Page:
This last ploy to get $30 out of me made me suspicious that the bank itself was pulling a scam trying to get yet another fee to replace all the fees they used to make before the government cracked down on them a couple of months ago.  After all, both compromises occurred right at the end of the month when autopayments are being processed.  Both compromises involved two very small transactions from an online vendor I couldn't even find online.

Anyway, now I had the problem of what to do about my autopayments again. 

So, I decided to use a card for my autopays from a different bank.  I have a Bank of America card and I noticed that they offer a free service called "Safe Shop".  To use it you set up an online banking account then you go under your credit card account and click on a link for More Details.  There you will see a link to set up a Safe Shop card. 

Safe Shop is like a virtual credit card with its own number, its own security code and its own credit limit that you set that is connected to your real credit card.  If you want to set up a recurring payment for something like Netflix you create a virtual Safe Shop VISA and specify a maximum amount allowable per month for the transaction and how many months of transactions you wish to authorize up to a maximum of 12 months. 

For example, I generated a Safe Shop VISA for Netflix and set a $10 payment limit for 12 months.  Then I logged into Netflix went to my account settings and entered the new "virtual" Safe Shop VISA information as my new source for autopayments.  Each Safe Shop VISA can only be used at one location.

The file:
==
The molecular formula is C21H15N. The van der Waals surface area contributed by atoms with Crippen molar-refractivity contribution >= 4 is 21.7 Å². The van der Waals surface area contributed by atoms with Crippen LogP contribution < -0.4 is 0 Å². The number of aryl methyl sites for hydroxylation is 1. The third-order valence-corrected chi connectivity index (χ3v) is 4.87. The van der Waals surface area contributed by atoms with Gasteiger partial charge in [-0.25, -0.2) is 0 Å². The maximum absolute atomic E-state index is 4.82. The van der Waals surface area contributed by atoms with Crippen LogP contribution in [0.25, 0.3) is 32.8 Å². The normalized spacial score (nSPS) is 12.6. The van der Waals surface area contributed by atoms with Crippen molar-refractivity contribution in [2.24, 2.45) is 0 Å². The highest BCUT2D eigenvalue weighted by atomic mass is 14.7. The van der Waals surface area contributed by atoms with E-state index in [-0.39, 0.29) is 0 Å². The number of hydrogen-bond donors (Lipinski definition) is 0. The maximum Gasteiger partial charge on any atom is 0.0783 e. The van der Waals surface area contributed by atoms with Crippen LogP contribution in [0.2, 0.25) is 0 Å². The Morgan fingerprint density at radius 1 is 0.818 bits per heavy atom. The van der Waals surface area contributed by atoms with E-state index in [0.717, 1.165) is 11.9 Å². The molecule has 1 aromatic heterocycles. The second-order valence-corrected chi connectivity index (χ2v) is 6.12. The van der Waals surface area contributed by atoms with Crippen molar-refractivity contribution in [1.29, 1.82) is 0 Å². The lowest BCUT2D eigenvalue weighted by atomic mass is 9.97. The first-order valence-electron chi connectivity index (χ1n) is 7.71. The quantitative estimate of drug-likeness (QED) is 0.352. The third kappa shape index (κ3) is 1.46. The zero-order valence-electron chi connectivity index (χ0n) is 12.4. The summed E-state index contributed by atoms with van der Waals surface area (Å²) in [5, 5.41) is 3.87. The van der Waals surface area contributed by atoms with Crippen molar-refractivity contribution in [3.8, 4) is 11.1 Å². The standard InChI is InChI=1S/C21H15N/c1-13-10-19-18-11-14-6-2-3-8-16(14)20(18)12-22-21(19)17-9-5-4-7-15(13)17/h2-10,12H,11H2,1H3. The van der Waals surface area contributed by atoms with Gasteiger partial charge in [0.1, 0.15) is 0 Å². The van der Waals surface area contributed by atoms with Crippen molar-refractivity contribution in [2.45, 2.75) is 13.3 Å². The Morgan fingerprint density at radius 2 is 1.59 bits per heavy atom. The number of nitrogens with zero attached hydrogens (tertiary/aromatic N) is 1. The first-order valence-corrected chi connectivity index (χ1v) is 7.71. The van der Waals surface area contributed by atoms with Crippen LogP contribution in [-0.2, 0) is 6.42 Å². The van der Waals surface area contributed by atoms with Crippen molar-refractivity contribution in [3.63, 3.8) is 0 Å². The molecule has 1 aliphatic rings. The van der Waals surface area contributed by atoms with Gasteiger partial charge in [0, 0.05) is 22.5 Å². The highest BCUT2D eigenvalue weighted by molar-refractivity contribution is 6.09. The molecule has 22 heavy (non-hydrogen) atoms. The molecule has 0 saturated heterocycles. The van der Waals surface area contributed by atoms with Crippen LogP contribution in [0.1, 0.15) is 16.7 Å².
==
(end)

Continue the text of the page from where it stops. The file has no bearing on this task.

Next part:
To set up my next autopay for my puppies' pet insurance account I generated another Safe Shop VISA, set a credit limit sufficient to cover the premiums for 12 months then called VPI (my pet insurance company) and gave them my new Safe Shop VISA information for their account. 

Only Bank of America has the association key to link these virtual VISAs to my real credit card.  My real credit card number is never given to any online vendor and each vendor has a different virtual VISA number that cannot be reused so it eliminates the possibility that an employee of any of the online vendors could use my credit card number anywhere else. 

I just have to set myself a reminder next September to go back and reissue new virtual VISAs for my next 12 months of autopayments since the maximum number of months of credit you can set per virtual card is 12.  It's worth an hour once each year to be able to take care of bill paying in a more secure fashion.  By the way, you can also generate a virtual VISA for just a single online purchase too for those occasional online bargains!

The service is entirely free.

I realize this process is not as convenient as the One-click shopping that many larger vendors are attempting to get you to use but it's worth the piece of mind.

Museums take baby steps with iPhone Apps

Edward Rothstein, art critic for the New York Times, gave his take on the museum iPhone apps that are popping up all over New York.  I think he is right on target when he points to GPS as the key to make the retrieval of information about objects in a particular collection much more seamless for the visitor.

Imagine standing in front of an object with an app that, sensing your location, is already displaying precisely the right information. It might offer historical background or direct you through links to other works that have some connection to the object. It might provide links to critical commentary. It might become, for each object, an exhibition in itself, ripe with alternate narratives and elaborate associations. And, best of all, you could save it for later, glance up from the screen and look carefully at what faces you, all scrims removed, all distractions discarded.- Edward Rothstein, From Picassos to Sarcophagi, Guided by iPhone Apps
I must admit, though, that I was surprised he pointed out that the app information may not even be equal to the information on the item's printed ID card.  Why aren't museum inventory databases connected to such information retrieval systems so a visitor can view at least all of the information on the ID card if nothing else?